Seamanship Secrets

( 1 )

Overview

"Secrets' is the modern Bowditch, written so clearly that navigation and seamanship will be comprehensible to anyone . . ."
--

Dave and Jaja Martin,

circumnavigators and authors of Into the Light: A Family's Epic Journey

"It's a great book. The prose is simple and clear . . ."

--John Vigor, author of The Seaworthy Offshore Sailboat

"The ...

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Seamanship Secrets: 185 Tips & Techniques for Better Navigation, Cruise Planning, and Boat Handling Under Power or Sail

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Overview

"Secrets' is the modern Bowditch, written so clearly that navigation and seamanship will be comprehensible to anyone . . ."
--

Dave and Jaja Martin,

circumnavigators and authors of Into the Light: A Family's Epic Journey

"It's a great book. The prose is simple and clear . . ."

--John Vigor, author of The Seaworthy Offshore Sailboat

"The nautical tips and techniques presented are encyclopedic, yet the clear explanations demystify the topics . . ."
--

Don Launer, contributing editor for Good Old Boat magazine

"It is a fine piece of work and should be read by anyone contemplating coastal cruising or blue water voyages. It definitely deserves a place in the offshore yacht's library . . ."
--Ted Brewer, yacht designer, author, and offshore racing and cruising sailor

Be a Better Skipper

In the night, wind, rain, fog, big seas, strong currents, or congested waters, when there’s no time for textbook seamanship solutions, what you need are shortcuts and techniques that work quickly and reliably every time.

Distilled from the vast accumulated lore of seamanship and navigation, here are the absolute essentials--185 techniques that work without fail in the pilothouse or the exposed cockpit or flying bridge of a shorthanded sail- or powerboat. John Jamieson shows you how to:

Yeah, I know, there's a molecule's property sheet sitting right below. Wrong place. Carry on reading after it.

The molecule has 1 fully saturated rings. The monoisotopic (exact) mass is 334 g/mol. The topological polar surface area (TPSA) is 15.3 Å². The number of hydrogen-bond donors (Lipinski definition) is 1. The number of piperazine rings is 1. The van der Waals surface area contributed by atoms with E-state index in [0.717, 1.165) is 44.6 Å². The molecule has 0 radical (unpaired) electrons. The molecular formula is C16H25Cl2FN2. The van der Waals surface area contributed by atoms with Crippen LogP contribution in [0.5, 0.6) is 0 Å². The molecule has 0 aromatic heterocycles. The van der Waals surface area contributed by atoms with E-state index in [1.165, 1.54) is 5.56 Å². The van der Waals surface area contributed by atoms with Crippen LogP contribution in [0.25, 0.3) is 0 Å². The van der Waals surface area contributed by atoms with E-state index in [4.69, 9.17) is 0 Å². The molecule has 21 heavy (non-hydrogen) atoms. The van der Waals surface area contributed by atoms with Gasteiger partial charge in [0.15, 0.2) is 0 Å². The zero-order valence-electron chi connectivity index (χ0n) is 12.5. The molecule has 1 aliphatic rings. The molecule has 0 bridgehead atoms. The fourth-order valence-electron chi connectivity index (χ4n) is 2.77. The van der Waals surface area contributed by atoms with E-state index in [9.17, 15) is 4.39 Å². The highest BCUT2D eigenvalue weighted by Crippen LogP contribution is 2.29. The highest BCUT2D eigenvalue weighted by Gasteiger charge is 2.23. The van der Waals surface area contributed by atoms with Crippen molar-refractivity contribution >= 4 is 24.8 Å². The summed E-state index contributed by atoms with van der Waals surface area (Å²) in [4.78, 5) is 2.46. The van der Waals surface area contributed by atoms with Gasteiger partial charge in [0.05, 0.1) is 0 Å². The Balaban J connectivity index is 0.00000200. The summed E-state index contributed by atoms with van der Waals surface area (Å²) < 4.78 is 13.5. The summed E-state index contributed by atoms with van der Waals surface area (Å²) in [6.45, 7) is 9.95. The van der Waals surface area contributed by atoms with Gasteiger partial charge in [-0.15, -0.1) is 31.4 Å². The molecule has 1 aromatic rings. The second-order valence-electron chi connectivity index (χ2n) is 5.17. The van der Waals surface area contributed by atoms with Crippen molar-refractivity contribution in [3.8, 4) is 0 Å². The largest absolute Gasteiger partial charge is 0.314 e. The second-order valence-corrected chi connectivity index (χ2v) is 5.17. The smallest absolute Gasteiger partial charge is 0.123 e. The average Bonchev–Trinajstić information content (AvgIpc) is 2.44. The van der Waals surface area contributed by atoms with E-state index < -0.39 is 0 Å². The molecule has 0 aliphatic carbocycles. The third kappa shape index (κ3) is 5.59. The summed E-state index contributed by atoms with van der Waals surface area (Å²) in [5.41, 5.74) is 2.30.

• Set up a clipboard chart table for cockpit use
  • Avoid hazards with danger bearings or a GPS grid highway
  • Estimate current speeds with the 50-90-100 rule
  • Track other boats in poor visibility using radar plots and bearing drift
  • Sail home without a rudder or get your twin-screw boat home on one working engine
  • Dock or anchor under any conditions
  • And much, much more

Even in this age of electronic navigation you need to know how to eyeball your boat through any situation. Each of the techniques in this cut-to-the-chase book has shown itself to be absolutely repeatable. It will work this time, the next time,

and the time a er that, in conditions fair or foul.

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Product Details

  • ISBN-13: 9780071605786
  • Publisher: McGraw-Hill Professional Publishing
  • Publication date: 5/22/2009
  • Edition description: Original
  • Edition number: 1
  • Pages: 336
  • Sales rank: 363,876
  • Product dimensions: 5.40 (w) x 8.50 (h) x 0.80 (d)

Meet the Author

John Jamieson served 23 years in the U.S. Coast Guard as a navigator, instructor, search-and-rescue coxswain, and ship’s conning officer. He has taught seamanship and navigation for the coast gaurd and navy and helped coordinate search-and-rescue missions from the California-Oregon border to the Yucatan Peninsula, out to 1,000 miles offshore. A nationally certified sailing instructor, he has sailed singlehanded for 13 years and has delivered sailing vessels along the U.S. East Coast. He holds master and mate licenses for power and sail and directed the seamanship and chart navigation department of the internationally renowned Charles F. Chapman School of Seamanship in Stuart, Florida. Visit his website at www.skippertips.com.

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Table of Contents

Contents

Acknowledgments

Introduction

1. Chart and Publication Secrets

A Navigator’s Most Trusted Companion

Chart Tints and Coloring

Flat Beach, High Cliffs, or Soaring Peaks?

How to Interpret Water Depths and Seabed Characteristics

Height Measurements for Safe Passage

Symbols That Shout “Danger!” and “Beware!”

Solve the Mystery of Aid-to-Navigation Symbols

Ranges Lead You to Safety

The Five Secrets for Visualizing Any Aid to Navigation

Chart Notes: Nuggets of Hidden Gold

Are Your Charts Up-to-Date?

Free Code-Breaker for 36,000 Mariners' Friends

Free Cruising Guides to Take You Anywhere

2. Chart Plotting and Preparation

Skipper’s Navigation Tools

Quick-and-Easy Review of Latitude and Longitude

How to Choose the Chart Scale You Need

Box-Plot Your Position

How to Convert Minutes, Seconds or Degrees to Miles

True versus Magnetic Directions and Two Ways to Find Variation

Check Your Steering Compass in Three Easy Steps

Bulletproof Your Charts for Longer Life

Paper Chartlets for Cockpit Ease

Complete 90% of Your Navigation by Annotation

Save Time with Custom Distance Scales